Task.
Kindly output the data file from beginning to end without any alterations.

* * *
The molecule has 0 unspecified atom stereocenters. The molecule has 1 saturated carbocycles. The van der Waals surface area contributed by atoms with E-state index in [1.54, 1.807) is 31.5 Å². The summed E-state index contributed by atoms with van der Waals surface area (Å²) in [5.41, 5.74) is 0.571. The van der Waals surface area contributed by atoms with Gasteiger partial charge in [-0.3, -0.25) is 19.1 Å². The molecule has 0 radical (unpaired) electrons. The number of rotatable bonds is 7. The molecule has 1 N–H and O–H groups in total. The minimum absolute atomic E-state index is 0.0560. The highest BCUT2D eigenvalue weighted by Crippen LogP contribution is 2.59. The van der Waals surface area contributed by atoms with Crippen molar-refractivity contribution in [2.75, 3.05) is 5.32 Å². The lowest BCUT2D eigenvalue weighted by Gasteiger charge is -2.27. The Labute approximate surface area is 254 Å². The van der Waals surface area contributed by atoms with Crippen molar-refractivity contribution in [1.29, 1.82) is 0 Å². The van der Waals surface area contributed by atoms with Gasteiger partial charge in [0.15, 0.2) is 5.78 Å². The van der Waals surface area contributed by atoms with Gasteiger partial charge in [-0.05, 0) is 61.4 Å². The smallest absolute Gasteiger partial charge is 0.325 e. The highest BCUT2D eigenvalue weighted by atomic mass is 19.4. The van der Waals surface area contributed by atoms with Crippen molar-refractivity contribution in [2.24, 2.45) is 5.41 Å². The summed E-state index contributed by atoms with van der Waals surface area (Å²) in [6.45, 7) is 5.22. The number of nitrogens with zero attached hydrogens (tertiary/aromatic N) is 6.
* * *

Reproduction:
The molecule has 0 unspecified atom stereocenters. The molecule has 1 saturated carbocycles. The van der Waals surface area contributed by atoms with E-state index in [1.54, 1.807) is 31.5 Å². The summed E-state index contributed by atoms with van der Waals surface area (Å²) in [5.41, 5.74) is 0.571. The van der Waals surface area contributed by atoms with Gasteiger partial charge in [-0.3, -0.25) is 19.1 Å². The molecule has 0 radical (unpaired) electrons. The number of rotatable bonds is 7. The molecule has 1 N–H and O–H groups in total. The minimum absolute atomic E-state index is 0.0560. The highest BCUT2D eigenvalue weighted by Crippen LogP contribution is 2.59. The van der Waals surface area contributed by atoms with Crippen molar-refractivity contribution in [2.75, 3.05) is 5.32 Å². The lowest BCUT2D eigenvalue weighted by Gasteiger charge is -2.27. The Labute approximate surface area is 254 Å². The van der Waals surface area contributed by atoms with Crippen molar-refractivity contribution in [1.29, 1.82) is 0 Å². The van der Waals surface area contributed by atoms with Gasteiger partial charge in [0.15, 0.2) is 5.78 Å². The van der Waals surface area contributed by atoms with Gasteiger partial charge in [-0.05, 0) is 61.4 Å². The smallest absolute Gasteiger partial charge is 0.325 e. The highest BCUT2D eigenvalue weighted by atomic mass is 19.4. The van der Waals surface area contributed by atoms with Crippen molar-refractivity contribution in [2.24, 2.45) is 5.41 Å². The summed E-state index contributed by atoms with van der Waals surface area (Å²) in [6.45, 7) is 5.22. The number of nitrogens with zero attached hydrogens (tertiary/aromatic N) is 6.